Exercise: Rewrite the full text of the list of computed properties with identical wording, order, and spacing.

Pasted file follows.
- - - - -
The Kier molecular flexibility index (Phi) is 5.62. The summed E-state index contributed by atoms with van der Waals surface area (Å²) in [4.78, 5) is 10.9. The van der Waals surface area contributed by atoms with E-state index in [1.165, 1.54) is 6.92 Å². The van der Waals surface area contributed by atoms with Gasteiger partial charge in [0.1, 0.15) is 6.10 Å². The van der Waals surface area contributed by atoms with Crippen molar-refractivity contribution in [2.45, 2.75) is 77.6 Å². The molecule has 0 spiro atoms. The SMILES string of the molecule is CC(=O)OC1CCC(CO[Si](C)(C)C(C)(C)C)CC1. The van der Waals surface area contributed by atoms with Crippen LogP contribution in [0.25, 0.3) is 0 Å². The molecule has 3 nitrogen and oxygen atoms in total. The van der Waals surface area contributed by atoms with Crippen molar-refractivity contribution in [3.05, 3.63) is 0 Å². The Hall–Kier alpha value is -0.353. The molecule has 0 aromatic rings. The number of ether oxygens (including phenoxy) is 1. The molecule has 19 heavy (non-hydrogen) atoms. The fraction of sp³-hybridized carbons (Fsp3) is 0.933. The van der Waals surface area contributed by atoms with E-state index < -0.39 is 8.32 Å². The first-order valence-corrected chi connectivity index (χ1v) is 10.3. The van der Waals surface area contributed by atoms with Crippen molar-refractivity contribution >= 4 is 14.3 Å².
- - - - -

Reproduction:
The Kier molecular flexibility index (Phi) is 5.62. The summed E-state index contributed by atoms with van der Waals surface area (Å²) in [4.78, 5) is 10.9. The van der Waals surface area contributed by atoms with E-state index in [1.165, 1.54) is 6.92 Å². The van der Waals surface area contributed by atoms with Gasteiger partial charge in [0.1, 0.15) is 6.10 Å². The van der Waals surface area contributed by atoms with Crippen molar-refractivity contribution in [2.45, 2.75) is 77.6 Å². The molecule has 0 spiro atoms. The SMILES string of the molecule is CC(=O)OC1CCC(CO[Si](C)(C)C(C)(C)C)CC1. The van der Waals surface area contributed by atoms with Crippen LogP contribution in [0.25, 0.3) is 0 Å². The molecule has 3 nitrogen and oxygen atoms in total. The van der Waals surface area contributed by atoms with Crippen molar-refractivity contribution in [3.05, 3.63) is 0 Å². The Hall–Kier alpha value is -0.353. The molecule has 0 aromatic rings. The number of ether oxygens (including phenoxy) is 1. The molecule has 19 heavy (non-hydrogen) atoms. The fraction of sp³-hybridized carbons (Fsp3) is 0.933. The van der Waals surface area contributed by atoms with E-state index < -0.39 is 8.32 Å². The first-order valence-corrected chi connectivity index (χ1v) is 10.3. The van der Waals surface area contributed by atoms with Crippen molar-refractivity contribution >= 4 is 14.3 Å².